Part Two is about the CALL where seven articles reflect on theology and ways to think about youth ministry. Almeda Wright argues for a youth ministry that is reflective and to make space for disruptive happenings under the love of God. Michael McEntyre looks at the relationship between practical theology and youth ministry and how they lead toward closely knitted communities of faith. Later articles show us some possible trajectories on how to see youth ministry in the long run. David Jia and Jinna Sil look at the rising numbers of Asian Americans and their assimilation into American culture. From that experience, they help us understand some perspectives of second-generation Asian Americans, with insights on globalization and immigration concerns.

The Practice & The Skills

Part Three touches on the PRACTICE of ministry that covers the creating of welcoming spaces, spiritual formation, apologetics, unique middle school perspectives, multiethnic considerations, and Latin concerns. Part Four suggests some SKILLS to adopt if we were to be effective in AYM. Skills like leadership and the appropriate use of power; of communications; of teaching styles; of Church strategies and structures; and so on.

So What?

There is lots of good stuff packed into one book. At one look, it could be very intellectual. For some, it could very well fall into the TLDR category where people do not bother to read beyond the first few paragraphs because of lengthiness. I can understand the perspective of the authors. It is very difficult to squeeze in so much knowledge, experience, and know-how into just a few pages. With the many authors and contributors, something has got to give. It is a tricky balance between ease of reading and the optimal information given. I like to use the metaphor of computer programming. A program that is written in a compact manner is usually more efficient compared to a program written for ease of reading and structure. The former minimizes programming steps for maximum computer efficiency. The latter maximizes readability at the expense of computer power. Due to the brevity of each article, each contributor has to pack a lot of stuff into a limited number of pages. That is why some needed explanations had to be left out. The assumption is that readers will then need to do his/her own homework.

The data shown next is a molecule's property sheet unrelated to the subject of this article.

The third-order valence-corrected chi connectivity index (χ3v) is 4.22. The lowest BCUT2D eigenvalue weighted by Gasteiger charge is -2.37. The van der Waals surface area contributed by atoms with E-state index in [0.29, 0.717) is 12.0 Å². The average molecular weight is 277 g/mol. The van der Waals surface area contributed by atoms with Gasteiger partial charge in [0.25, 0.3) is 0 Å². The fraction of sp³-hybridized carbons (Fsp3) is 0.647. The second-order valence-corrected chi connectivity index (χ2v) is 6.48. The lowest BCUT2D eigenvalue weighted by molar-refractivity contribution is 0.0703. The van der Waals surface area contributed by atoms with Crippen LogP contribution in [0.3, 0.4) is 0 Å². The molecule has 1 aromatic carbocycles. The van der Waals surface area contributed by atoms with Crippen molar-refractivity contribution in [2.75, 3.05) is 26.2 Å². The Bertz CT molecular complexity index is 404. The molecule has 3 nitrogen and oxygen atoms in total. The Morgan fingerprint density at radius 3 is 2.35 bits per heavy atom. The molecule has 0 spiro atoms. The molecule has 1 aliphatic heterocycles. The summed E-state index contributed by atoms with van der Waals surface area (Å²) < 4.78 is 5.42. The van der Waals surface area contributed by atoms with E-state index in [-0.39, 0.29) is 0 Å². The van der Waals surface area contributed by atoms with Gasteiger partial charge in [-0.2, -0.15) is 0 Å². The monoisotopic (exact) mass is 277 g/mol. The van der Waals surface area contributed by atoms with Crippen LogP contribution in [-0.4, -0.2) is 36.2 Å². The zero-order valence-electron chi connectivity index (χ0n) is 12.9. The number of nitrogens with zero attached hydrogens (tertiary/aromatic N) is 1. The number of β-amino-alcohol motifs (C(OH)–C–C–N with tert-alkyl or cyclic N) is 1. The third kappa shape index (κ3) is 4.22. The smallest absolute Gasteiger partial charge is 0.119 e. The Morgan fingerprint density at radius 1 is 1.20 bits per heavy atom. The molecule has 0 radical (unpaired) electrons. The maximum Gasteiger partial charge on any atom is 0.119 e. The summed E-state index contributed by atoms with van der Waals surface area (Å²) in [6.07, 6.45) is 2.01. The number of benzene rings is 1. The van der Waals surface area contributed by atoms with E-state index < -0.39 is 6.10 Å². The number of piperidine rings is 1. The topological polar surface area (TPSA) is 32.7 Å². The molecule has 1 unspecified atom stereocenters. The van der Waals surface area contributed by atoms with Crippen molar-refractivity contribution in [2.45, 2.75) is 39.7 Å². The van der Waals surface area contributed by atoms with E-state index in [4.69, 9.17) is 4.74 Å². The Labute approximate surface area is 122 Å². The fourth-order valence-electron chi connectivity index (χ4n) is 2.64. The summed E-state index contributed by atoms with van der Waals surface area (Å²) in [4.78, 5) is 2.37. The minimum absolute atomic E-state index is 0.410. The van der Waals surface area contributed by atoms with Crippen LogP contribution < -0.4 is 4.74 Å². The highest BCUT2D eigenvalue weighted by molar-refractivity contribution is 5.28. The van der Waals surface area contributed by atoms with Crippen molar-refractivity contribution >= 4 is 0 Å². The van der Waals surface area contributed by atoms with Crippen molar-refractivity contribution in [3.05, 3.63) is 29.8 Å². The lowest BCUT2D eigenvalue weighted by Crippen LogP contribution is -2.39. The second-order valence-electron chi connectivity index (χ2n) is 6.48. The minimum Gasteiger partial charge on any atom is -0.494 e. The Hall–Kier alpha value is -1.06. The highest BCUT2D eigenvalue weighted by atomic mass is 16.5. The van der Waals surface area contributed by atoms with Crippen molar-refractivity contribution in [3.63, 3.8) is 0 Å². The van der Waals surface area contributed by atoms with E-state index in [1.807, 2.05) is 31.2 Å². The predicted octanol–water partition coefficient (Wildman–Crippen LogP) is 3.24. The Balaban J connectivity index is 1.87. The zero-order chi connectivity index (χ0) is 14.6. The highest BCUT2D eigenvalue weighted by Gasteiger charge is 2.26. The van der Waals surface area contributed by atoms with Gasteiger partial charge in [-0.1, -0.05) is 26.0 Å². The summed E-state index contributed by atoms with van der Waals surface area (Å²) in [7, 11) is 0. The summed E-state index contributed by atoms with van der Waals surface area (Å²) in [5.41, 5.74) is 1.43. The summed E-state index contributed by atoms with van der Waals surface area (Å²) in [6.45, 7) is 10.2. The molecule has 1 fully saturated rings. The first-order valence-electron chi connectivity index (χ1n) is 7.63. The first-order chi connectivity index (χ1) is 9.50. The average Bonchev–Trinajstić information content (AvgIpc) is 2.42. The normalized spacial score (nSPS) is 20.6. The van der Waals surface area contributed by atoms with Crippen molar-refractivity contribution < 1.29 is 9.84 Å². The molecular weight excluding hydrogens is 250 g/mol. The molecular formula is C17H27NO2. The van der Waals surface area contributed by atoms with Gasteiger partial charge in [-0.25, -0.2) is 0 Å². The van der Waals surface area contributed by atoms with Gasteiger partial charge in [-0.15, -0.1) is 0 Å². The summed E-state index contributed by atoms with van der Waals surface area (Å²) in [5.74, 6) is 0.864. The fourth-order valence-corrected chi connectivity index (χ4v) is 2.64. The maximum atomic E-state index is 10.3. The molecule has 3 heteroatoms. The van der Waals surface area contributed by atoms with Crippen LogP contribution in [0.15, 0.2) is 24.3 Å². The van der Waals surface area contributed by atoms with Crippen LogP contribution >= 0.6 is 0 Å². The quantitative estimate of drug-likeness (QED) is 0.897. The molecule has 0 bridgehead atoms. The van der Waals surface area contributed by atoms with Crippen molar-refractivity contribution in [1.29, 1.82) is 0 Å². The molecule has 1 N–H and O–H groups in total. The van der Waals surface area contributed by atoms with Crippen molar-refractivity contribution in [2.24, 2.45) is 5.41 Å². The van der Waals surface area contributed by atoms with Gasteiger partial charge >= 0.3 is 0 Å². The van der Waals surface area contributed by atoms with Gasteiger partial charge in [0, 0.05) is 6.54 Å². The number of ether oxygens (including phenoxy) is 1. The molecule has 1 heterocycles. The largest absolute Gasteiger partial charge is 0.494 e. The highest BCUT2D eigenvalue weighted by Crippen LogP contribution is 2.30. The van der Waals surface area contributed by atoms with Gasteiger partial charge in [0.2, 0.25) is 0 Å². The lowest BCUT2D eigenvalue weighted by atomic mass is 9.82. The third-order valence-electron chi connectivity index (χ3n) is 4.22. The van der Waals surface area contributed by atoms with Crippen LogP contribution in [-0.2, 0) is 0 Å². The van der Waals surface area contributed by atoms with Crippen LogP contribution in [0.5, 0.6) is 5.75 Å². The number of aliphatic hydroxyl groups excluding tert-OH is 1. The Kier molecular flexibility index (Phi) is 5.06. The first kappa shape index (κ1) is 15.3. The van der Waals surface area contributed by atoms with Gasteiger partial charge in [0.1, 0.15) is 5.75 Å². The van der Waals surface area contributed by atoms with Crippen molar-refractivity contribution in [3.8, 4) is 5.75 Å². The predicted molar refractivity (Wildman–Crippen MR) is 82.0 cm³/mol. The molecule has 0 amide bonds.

Perhaps, that is the way to go. Get the key ideas from the articles that interest us, and we do our own contextualization and learning. It would be foolhardy to try and replicate exactly what the authors were saying. There is no one way to do youth ministry. Even within the same organization, people and generations change often. What works yesterday may not work today. Use this book as a reference book. Use any article as a launchpad to consider our youth ministries. Not all will be applicable, but it is still helpful to know what is happening elsewhere. It keeps us grounded not only in our own churches but aware of what’s happening elsewhere. This is a good resource to have.

Useful Website Resource: www.youthministry.fuller.edu

Rating: 4.5 stars of 5.

conrade-yap-headshotDr. Conrade Yap is an Associate Pastor at Lord’s Peace Chapel on the south side of Vancouver. He received a Masters of Divinity from Regent College and completed his doctoral studies at Gordon-Conwell Theological Seminary. Dr. Yap reviews books for a variety of publishers including, Thomas-Nelson and NavPress. Find more of his work at yapdates.blogspot.com and booksaint.blogspot.com.

This post was originally published by booksaint.blogspot.com. This book was provided to Dr. Yap courtesy of Baker Academic and NetGalley in exchange for an honest review. All opinions offered above are his unless otherwise stated or implied.


Disclaimer: The views and opinions expressed in the YS Blog are those of the authors and do not necessarily reflect the opinion or position of YS.